James Cook: Celebrated North Country Explorer

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A variety of fish, mammals and sea creatures were seen from the ships:
PM was some Whales and Porposes, and small red Crawfish, some of which we caught. PM passed by a great Quantity of red shrimps insomuch that you could not tell the Colour of the water they was so thick.”
(Cook, Journals I, 3rd January 1769)

Marine life provided the crew with important fresh food:
This day all hands feasted upon turtle for the first time.”“At 4 oClock in the pm the boats return’d from the reef with about 240 pounds of the Meat of shell fish most of Cockles, some of which are as large as 2 men can move and contain about 20lbs. of good meat.
(Cook, Journals I, 9th July & 18th July 1770)

Some of the lands visited by Cook were extremely fertile, with abundant natural supplies of fruit and vegetables.
As I intend to sail in the morning some hands were employ’d picking of Sellery to take to sea with us, this is found here (New Zealand) in great plenty and I have caused it to be boild with Portable Soup and Oatmeal every morning for the Peoples breakfast, and this I design to continue as long as it will last or any is to be got, because I look upon it to be very wholesome and a great Antiscorbutick (antidote to scurvy).”
(Cook, Journals I, 28th October 1769)

An incredible number of the Natives (Tahitians) round the Ship in their boats all loaded with cocoa-nuts, Plantains, Apples and other fruits, which we purchased for Beads, nails & c. It is impossible to express how agreeable these fruits are to us who had not tasted any thing of the kind since we left the Cape of Good Hope.”
(William Wales, Journal, 16th August 1773)

The first voyage was one of the first organised voyages of biological exploration and thousands of new specimens were collected. Joseph Banks wrote of the recording of these natural history specimens in the great cabin of the Endeavour:
…We (Banks and Daniel Carl Solander) sat at the great table with the draughtsman (Sydney Parkinson) directly across from us. We showed him how the drawings should be depicted and hurriedly made descriptions of all the natural history objects while they were still fresh. When a long journey from land had exhausted fresh things, we finished each description and added the synonyms to the books we had. These completed accounts were immediately entered by a secretary in the books in the form of a flora of each of the lands we had visited…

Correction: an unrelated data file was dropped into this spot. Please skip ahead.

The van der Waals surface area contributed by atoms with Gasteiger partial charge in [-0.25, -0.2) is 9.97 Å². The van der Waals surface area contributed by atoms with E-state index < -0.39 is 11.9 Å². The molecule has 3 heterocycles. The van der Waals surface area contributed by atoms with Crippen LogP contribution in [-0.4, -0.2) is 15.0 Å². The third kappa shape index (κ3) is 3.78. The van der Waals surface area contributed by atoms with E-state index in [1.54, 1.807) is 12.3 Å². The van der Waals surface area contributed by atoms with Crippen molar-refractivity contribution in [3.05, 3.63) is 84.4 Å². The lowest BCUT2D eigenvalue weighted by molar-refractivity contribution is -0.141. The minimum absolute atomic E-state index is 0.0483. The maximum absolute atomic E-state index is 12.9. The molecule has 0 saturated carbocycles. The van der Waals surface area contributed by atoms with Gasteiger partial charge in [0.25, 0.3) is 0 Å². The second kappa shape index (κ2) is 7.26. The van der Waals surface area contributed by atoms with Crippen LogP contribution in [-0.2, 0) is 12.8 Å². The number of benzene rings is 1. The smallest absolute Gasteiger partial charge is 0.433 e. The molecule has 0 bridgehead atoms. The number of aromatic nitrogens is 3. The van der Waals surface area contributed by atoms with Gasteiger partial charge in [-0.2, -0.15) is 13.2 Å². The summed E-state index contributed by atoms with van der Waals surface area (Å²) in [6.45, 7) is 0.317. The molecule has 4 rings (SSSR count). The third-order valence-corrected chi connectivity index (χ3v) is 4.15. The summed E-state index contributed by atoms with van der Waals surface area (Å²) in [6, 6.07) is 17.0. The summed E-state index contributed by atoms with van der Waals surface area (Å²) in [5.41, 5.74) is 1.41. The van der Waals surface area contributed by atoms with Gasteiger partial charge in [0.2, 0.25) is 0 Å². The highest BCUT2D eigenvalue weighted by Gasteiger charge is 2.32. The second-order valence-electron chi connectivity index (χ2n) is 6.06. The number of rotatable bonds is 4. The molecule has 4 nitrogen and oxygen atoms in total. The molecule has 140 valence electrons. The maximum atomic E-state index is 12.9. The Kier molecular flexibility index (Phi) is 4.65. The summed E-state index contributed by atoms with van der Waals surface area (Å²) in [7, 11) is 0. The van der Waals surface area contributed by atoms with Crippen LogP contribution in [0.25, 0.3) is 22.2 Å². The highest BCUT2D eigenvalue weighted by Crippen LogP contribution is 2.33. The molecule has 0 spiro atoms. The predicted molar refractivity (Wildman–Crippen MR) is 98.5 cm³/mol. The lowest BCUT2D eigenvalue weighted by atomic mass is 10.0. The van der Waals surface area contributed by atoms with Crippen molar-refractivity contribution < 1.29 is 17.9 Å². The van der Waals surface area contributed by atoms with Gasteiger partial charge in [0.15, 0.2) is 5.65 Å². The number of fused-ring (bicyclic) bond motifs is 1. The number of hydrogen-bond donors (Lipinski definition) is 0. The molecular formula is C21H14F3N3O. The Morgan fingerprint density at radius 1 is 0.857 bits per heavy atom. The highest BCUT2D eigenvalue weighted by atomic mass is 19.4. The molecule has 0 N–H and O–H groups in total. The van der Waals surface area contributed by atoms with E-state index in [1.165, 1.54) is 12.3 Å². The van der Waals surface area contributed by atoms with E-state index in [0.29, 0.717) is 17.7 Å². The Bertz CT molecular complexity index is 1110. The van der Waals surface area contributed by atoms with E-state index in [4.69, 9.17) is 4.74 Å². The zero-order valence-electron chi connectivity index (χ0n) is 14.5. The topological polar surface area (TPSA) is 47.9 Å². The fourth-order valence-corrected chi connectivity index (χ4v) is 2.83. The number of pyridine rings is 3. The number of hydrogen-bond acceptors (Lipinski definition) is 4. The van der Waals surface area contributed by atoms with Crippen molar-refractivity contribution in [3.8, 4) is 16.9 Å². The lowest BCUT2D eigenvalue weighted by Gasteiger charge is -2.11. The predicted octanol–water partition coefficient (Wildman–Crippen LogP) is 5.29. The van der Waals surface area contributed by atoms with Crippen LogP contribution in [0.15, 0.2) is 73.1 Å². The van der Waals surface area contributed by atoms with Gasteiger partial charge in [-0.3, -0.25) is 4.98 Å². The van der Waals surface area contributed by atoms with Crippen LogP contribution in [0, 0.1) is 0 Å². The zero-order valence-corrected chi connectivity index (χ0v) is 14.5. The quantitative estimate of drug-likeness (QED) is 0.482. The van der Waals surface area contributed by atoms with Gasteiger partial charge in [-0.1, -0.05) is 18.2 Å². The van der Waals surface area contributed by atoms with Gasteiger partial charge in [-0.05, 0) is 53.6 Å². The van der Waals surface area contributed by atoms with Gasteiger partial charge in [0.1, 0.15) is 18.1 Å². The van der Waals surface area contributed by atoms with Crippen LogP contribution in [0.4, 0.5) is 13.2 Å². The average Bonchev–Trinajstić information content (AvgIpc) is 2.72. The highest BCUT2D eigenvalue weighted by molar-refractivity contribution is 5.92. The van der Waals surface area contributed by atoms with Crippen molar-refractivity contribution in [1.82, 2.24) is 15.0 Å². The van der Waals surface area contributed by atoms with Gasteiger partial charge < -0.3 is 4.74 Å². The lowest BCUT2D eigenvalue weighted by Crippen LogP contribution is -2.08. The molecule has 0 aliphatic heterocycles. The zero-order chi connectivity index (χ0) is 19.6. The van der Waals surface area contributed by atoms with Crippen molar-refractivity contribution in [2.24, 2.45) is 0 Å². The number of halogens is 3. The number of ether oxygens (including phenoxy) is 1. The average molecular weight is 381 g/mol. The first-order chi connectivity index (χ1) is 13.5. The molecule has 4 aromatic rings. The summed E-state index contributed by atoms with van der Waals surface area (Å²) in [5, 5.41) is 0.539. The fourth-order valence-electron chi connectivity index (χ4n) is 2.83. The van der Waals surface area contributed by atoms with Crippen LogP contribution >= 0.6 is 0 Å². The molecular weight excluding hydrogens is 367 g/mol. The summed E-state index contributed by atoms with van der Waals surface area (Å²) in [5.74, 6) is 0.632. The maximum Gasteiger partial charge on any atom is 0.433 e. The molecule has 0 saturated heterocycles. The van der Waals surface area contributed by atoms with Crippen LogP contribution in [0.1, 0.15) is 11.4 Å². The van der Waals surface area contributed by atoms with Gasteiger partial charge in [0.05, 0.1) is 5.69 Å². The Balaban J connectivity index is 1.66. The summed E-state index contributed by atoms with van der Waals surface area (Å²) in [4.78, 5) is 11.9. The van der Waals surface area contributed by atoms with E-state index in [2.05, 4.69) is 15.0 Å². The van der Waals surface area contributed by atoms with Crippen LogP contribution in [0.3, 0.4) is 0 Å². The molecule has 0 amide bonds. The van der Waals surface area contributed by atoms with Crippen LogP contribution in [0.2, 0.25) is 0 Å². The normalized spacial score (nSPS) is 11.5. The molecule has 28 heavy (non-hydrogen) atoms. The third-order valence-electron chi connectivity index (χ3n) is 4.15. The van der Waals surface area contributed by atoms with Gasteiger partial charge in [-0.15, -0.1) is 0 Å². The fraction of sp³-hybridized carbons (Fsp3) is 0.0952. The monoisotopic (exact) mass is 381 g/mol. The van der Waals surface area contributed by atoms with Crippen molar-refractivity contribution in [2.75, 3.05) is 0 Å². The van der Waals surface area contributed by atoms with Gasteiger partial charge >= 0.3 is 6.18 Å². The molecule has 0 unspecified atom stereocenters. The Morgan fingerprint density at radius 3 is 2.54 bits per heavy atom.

Parkinson produced over nine hundred drawings and water-colours, many of them being engraved between 1771 and 1784.

All kinds of exotic animals were observed and depicted by the artists on the voyages, including these creatures from North America, Van Diemen’s Land (Tasmania) and the Arctic regions, along with giraffes and hippopotamus in South Africa.

In describing the shooting of walrus for fresh food in August 1778 Cook also made some observations on their behaviour:
They lay in herds of many hundred upon the ice, huddling one over the other like swine, and roar or bray very loud, so that in the night or foggy weather they gave us notice of the ice long before we could see it. We never found the Whole herd a sleep, some were always upon the watch, these, on the approach of the boat, would wake those next to them and these the others, so that the whole herd would be awake presently. But they were seldom in a hurry to get away till after they had been once fire(d) at, then they would tumble one over the other into the sea in the utmost confusion…
(Cook, Journals III, I, 419)

Cook and his men were some of the first Europeans to see and record the appearance of this Australian marsupial:
…An animal something less than a grey hound, it was of a Mouse Colour very slender made and swift of foot…the full size of a grey hound and shaped in every respect like one, with a long tail, in short I should have taken it for a wild dog, but for its walking or running in which it jumped like a hare or a dear…the fore legs were 8 inch long and the hind 22, its progression is by hoping or jumping 7 or 8 feet at each hop upon its hind legs only, for in this it makes no use of the fore, which seem to be only design’d for scratching in the g round. Excepting the head and ears which I thought was something like a Hare’s, it bears no sort of resemblance to any European Animal I ever saw.
(Cook, Journals I, 23-24 June & 14th July 1770)

Cook wrote:
Whether these masks are worn as an Ornament in their public entertainments, or as some thought, to guard the face against the arrows of the enimy, or as decoys in hunting, I shall not pretend to say; probably on all these occasions.”
(Cook, Journals III, i, 314-15)

Cook recorded that the Tahitians made offerings of animal sacrifices to their gods:
They believe that theer is one Supreme God…from him sprung a number interior Deities Eatuas as they call them…to these they offer oblations such as Hogs, Dogs, Fish, Fruit &ca.”
(Cook, Journals I, p.134, July1769)
Joseph Banks described the scene at a particular altar:“…we found the altar or ewhatta upon which lay the last sacrafice, a hog of about 80 pounds weight which had been put up there whole and very nicely roasted.

(Banks, Journal I, 318, 20 July 1769)

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